1988: Medieval city of Rhodes

The medieval city of Rhodes developed around the castle without a specific town plan and probably after an earthquake in 515. According to the description on UNESCO’s website, the Knights Hospitaller of the Order of St. John of Jerusalem bought the island and controlled it from 1309 to 1523. Then, the Ottoman Empire and later, the Venetians conquered Rhodes. It is considered one of the oldest medieval towns and a vibrant meeting place of different cultures.




1989: Mystras

Mystras was a Byzantine city. Only ruins have survived to this today despite the restoration of some buildings. Its history begins in the 13th century, when the Franks conquered the Peloponnese.

In 1249, William II de Villehardouin built a fortress on a cone-shaped hill called Mystras or Mizitras in the eastern part of Mount Taygetus.

1989: Olympia

Olympia was the place where the Olympic Games were held in ancient times. There was the statue of Zeus, made of gold and ivory, considered one of the Seven Wonders of the World at that time.

Although the site was discovered in 1766, the excavations began only in 1829 by French archaeologists.

The first major operation to reveal the secrets of Olympia began in 1875 and was financed by Germany. The archaeologists found then the statues of the goddess Nike of Samothrace and of Hermes by sculptor Praxiteles as well as 14,000 objects in total.

1990: Delos

In Ancient Greece, the Island of Delos was considered sacred because according to mythology, there Leto gave birth to twins Artemis and Apollo. According to mythology again, Delos was a floating island once, wandering across seas, until Zeus ordered Poseidon to stop its floating in order for the pregnant Leto to be able to hide and give birth there. For a long time, the small town of Delos survived on the revenue from the temple of Apollo, which had a religious significance. Its religious role was so great that after 426 BC, people were forbidden to give birth and die there. Later, it became a major centre of international trade and was particularly known as the largest slave market in the Mediterranean. The island is used as an open-air museum and is "closed" on Monday. So far, archaeologists have been able to find the remains of three temples of Apollo, a temple of Artemis, a temple of the god Triton, a temple of Hera, the Terrace of the Lions and other sanctuaries.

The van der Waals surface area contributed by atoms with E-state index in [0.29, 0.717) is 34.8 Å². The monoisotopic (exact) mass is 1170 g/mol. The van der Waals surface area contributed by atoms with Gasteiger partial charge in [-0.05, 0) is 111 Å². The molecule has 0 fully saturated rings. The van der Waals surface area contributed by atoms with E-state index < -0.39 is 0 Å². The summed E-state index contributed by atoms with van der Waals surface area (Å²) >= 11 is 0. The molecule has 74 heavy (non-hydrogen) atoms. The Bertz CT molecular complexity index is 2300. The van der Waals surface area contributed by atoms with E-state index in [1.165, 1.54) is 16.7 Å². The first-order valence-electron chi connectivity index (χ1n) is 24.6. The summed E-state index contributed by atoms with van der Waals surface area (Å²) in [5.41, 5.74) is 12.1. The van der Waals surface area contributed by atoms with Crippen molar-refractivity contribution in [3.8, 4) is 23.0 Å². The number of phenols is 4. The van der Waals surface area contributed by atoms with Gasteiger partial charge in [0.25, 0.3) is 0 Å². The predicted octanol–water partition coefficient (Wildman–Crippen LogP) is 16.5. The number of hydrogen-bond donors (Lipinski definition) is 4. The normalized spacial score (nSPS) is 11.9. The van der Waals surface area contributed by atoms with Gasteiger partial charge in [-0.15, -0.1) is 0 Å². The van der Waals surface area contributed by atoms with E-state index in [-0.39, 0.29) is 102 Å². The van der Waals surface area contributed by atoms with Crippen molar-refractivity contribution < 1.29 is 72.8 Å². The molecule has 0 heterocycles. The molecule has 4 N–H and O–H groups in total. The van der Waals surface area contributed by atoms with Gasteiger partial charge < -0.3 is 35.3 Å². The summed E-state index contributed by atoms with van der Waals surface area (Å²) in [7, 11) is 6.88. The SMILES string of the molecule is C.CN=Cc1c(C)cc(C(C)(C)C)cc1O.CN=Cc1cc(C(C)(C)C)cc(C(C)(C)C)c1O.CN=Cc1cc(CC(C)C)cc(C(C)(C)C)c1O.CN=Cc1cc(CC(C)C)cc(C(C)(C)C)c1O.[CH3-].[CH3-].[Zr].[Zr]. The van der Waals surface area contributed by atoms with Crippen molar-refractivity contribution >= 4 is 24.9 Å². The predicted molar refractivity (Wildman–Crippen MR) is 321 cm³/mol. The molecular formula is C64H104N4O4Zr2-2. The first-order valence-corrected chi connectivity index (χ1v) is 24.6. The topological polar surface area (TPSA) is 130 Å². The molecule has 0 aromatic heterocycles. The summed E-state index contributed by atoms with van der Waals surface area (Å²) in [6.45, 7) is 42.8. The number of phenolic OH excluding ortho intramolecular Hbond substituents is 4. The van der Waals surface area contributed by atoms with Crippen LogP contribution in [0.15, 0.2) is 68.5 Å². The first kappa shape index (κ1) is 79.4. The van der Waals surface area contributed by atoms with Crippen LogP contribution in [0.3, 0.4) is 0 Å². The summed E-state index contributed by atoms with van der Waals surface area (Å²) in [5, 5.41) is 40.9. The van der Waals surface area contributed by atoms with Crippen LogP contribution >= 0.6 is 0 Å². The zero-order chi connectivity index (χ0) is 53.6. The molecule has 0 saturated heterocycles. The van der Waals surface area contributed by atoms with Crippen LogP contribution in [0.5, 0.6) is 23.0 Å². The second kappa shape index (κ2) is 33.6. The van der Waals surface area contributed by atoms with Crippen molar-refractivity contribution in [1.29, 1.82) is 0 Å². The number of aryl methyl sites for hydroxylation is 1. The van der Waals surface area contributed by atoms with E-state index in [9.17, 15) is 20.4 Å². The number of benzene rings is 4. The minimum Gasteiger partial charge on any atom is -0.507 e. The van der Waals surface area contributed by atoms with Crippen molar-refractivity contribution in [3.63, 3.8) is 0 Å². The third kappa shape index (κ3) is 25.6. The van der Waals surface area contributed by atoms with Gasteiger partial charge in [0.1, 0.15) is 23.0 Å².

1990: Monasteries of Daphni, Hosios Loukas  and Nea Moni of Chios

The Monastery of Daphni was founded in the 6th century on the ruins of the Temple of Apollo Daphnaios, which had been destroyed by the Goths in 395. Only one of the Ionic columns of the ancient temple has survived until today. The others were sent to London by Lord Elgin.

The Hosios Loukas monastery was built on the western slopes of Mount Helicon in the area of Viotia. It is one of the most important monuments of medieval art and architecture.

Nea Moni of Chios is an old historic monastery founded in 1042 AD, world-renowned for its exceptional artistic mosaics.

1992: Pythagoreio and Heraion of Samos

The remains of the eponymous ancient temple dedicated to the goddess Hera are at Heraion in the southern part of the island. Typical of the temple is the appearance of only one upright column.

Pythagoreio is a village in the south-eastern part of the island, named after the great Greek philosopher and mathematician Pythagoras, who was born on the island.

1996: Vergina

The city of Vergina became world famous in 1977 when the Greek archaeologist Manolis Andronikos found a tomb, which he considered to have belonged to the father of Alexander of Macedonia, Philip II.

1999: Mycenae and Tiryns

Mycenae and Tiryns were the two largest cities of the Mycenaean kingdom and Homer praised them in his epic poems the Iliad and the Odyssey. Mycenae was one of the most important centres in antiquity and the Mycenaean kingdom actually was the first Greek civilization that replaced the Minoan Crete that had military dominance over much of southern Greece around 400. Dominant in the eastern Mediterranean, the Mycenaean civilization laid the foundations of classical Greek culture and set the course of its development. Archaeologist Heinrich Schliemann discovered Mycenae in 1866.

1999: Chora, Monastery of St. John the Theologian and the Cave of the Apocalypse in Patmos

The monastery was founded in 1088 AD and built near the Cave of the Apocalypse. Both the Orthodox and the Catholic Church assume that Apostle John wrote his Gospel and Revelation there.

2007: Old Town of Corfu

The Old Town of Corfu with the old and the new castle and traces of many influences is situated at the entrance of the Adriatic Sea and it has been continuously inhabited since ancient times.

Due to its strategic location, it became an important port, which protected the island from multiple sieges. The Old Town of Corfu is considered one of the most important fortified cities in the Mediterranean.

Tags: HistoryWorld heritage monumentsGreeceUNESCO